New York’s New Initiative to Provide Tuition-Free College Education
On April 11th, 2017, New York State became the first U.S. State to offer four-year college education tuition-free with the Excelsior Scholarship Program. Geared towards middle-class residents of New York State, the program provides free tuition for students from families with an income of $100,000 or below at any State University (SUNY) or City University (CUNY) in New York.
According to the website of the Excelsior Scholarship, “today, college is what high school was – it should always be an option even if you can’t afford it.”
Certainly this is true in many ways. A high school degree is not what it used to be, and research shows that a college degree is increasingly standard for any level of professional success.
The so-called “degree premium” is the gap between average earnings of those with just a high school degree versus those with a college or university degree. This gap has widened in past decades as the needs of the U.S. job market have evolved, but the nature of this gap has also changed.
Jeffrey J. Selingo says in an opinion piece for the Washington Post: “the bachelor’s degree is becoming the new high school diploma… the four-year degree is now the minimum ticket to get in the door to any job.”
It may be just this shift in the relative value of high school and college degrees that has spurred the development of programs like the Excelsior Scholarship Program.
From this perspective, the Excelsior Scholarship Program is certainly a step in the right direction. In coming years, the income ceiling for eligible students will slowly be expanded to $200,000, further democratizing higher education in New York.
But while there has been considerable praise for this program, there has also been critique and doubt. Part of this stems from the fact that while the scholarship covers tuition, many students will still face barriers when it comes to paying for room and board and other associated costs. But the larger concern for many has been that the program comes with certain “strings attached.”
For one, the Excelsior Scholarship Program requires graduates to live and work in New York state after graduation for as many years as they received the scholarship. If they do leave New York state in that window of time, perhaps for graduate school, a job opportunity, military service, or to be with their family, the scholarship will turn into a loan.
The Excelsior Scholarship Program also requires that participants in the program study full-time, taking at least 30 credits per year and graduate within two to four years. This seems like an unrealistic expectation when we look at the current graduation statistics from CUNY and SUNY schools. Only 2% of CUNY students, for example, are full-time students finishing their degree within four years. Less than half of all SUNY students finish in four years.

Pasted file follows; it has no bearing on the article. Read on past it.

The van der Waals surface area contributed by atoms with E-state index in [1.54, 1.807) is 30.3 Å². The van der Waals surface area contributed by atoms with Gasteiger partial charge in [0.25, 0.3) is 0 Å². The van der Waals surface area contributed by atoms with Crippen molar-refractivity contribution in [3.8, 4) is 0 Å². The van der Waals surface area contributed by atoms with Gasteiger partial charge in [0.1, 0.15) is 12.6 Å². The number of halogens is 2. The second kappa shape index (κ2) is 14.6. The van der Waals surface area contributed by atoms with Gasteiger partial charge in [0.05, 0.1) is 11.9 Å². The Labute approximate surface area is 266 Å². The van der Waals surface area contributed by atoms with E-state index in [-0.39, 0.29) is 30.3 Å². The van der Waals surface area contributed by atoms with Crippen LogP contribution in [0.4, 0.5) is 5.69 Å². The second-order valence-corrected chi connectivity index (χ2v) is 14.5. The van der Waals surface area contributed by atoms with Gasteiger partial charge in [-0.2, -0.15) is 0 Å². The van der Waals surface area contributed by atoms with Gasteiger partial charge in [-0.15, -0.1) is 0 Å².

These requirements could end up punishing the very individuals for whom the program is geared to help – individuals who, for whatever reason, find it financially necessary to be employed while studying toward their degree (working parents who need to provide for their children, particularly single parents; etc.)
Students interested in the Excelsior Scholarship Program should thus think long and hard about these requirements before enrolling in the program, asking themselves – “Can I be sure that I’ll stay in New York after graduating? If I don’t stay, will I be able to afford paying back the scholarship? Is it realistic for me to finish my degree in the required timeframe?”
For students who feel confident that they will be able to finish on time and will stay in NY after graduating, applying to this program might be a good fit. But for students who don’t want to take the risk, exploring other options may be wisest.
Also, undocumented students are not eligible since students must be a citizen, permanent resident or refugee to qualify for the scholarship.
Another important thing to understand is that The Excelsior Scholarship is a “last dollar” scholarship, meaning that Federal aid and grants will be applied first, with the Excelsior Scholarship being applied to the remaining balance, so you first need to check if you are eligible for federal aids and grants before considering applying for the Excelsior scholarship.
University of the People, the world’s first non-profit, tuition-free, accredited online university, exists to address the financial barriers that the Excelsior Scholarship Program was designed to address. Unlike Excelsior, though, it is an ideal program for students who also need to work, and to take responsibility for family members. Being an online university means that students can live wherever they want and continue to study, as well as move wherever they need to without disrupting their studies.
But it’s important to remember that while the Excelsior Scholarship Program may not be ideal for everyone – it is at least a step in the right direction. Hopefully, other states will take notice – not just of the praise but also of the concerns raised by the Excelsior program – and follow suit with their own scholarship programs to continue this development towards accessible, affordable, universal higher education.